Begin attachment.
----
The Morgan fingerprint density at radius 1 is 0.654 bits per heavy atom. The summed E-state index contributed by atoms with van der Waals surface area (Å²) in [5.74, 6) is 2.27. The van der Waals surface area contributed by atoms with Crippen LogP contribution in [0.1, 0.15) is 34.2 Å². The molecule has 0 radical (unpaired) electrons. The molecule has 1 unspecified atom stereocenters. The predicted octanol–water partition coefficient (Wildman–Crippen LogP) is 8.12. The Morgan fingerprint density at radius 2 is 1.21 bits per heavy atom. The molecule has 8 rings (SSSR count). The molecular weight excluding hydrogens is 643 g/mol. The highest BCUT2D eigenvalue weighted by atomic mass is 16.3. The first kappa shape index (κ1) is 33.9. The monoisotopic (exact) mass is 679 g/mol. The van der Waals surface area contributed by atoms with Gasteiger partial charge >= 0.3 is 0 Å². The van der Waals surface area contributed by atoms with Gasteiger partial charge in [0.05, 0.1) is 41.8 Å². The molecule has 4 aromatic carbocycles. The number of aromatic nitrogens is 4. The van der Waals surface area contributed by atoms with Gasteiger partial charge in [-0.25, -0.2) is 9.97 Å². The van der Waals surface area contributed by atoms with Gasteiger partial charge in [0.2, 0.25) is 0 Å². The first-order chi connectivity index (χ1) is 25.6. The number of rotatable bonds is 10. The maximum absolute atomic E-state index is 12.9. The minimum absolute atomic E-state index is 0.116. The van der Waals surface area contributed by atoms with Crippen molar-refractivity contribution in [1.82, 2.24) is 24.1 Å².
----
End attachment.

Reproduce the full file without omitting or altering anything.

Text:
The Morgan fingerprint density at radius 1 is 0.654 bits per heavy atom. The summed E-state index contributed by atoms with van der Waals surface area (Å²) in [5.74, 6) is 2.27. The van der Waals surface area contributed by atoms with Crippen LogP contribution in [0.1, 0.15) is 34.2 Å². The molecule has 0 radical (unpaired) electrons. The molecule has 1 unspecified atom stereocenters. The predicted octanol–water partition coefficient (Wildman–Crippen LogP) is 8.12. The Morgan fingerprint density at radius 2 is 1.21 bits per heavy atom. The molecule has 8 rings (SSSR count). The molecular weight excluding hydrogens is 643 g/mol. The highest BCUT2D eigenvalue weighted by atomic mass is 16.3. The first kappa shape index (κ1) is 33.9. The monoisotopic (exact) mass is 679 g/mol. The van der Waals surface area contributed by atoms with Gasteiger partial charge >= 0.3 is 0 Å². The van der Waals surface area contributed by atoms with Gasteiger partial charge in [0.05, 0.1) is 41.8 Å². The molecule has 4 aromatic carbocycles. The number of aromatic nitrogens is 4. The van der Waals surface area contributed by atoms with Gasteiger partial charge in [-0.25, -0.2) is 9.97 Å². The van der Waals surface area contributed by atoms with Gasteiger partial charge in [0.2, 0.25) is 0 Å². The first-order chi connectivity index (χ1) is 25.6. The number of rotatable bonds is 10. The maximum absolute atomic E-state index is 12.9. The minimum absolute atomic E-state index is 0.116. The van der Waals surface area contributed by atoms with Crippen molar-refractivity contribution in [1.82, 2.24) is 24.1 Å².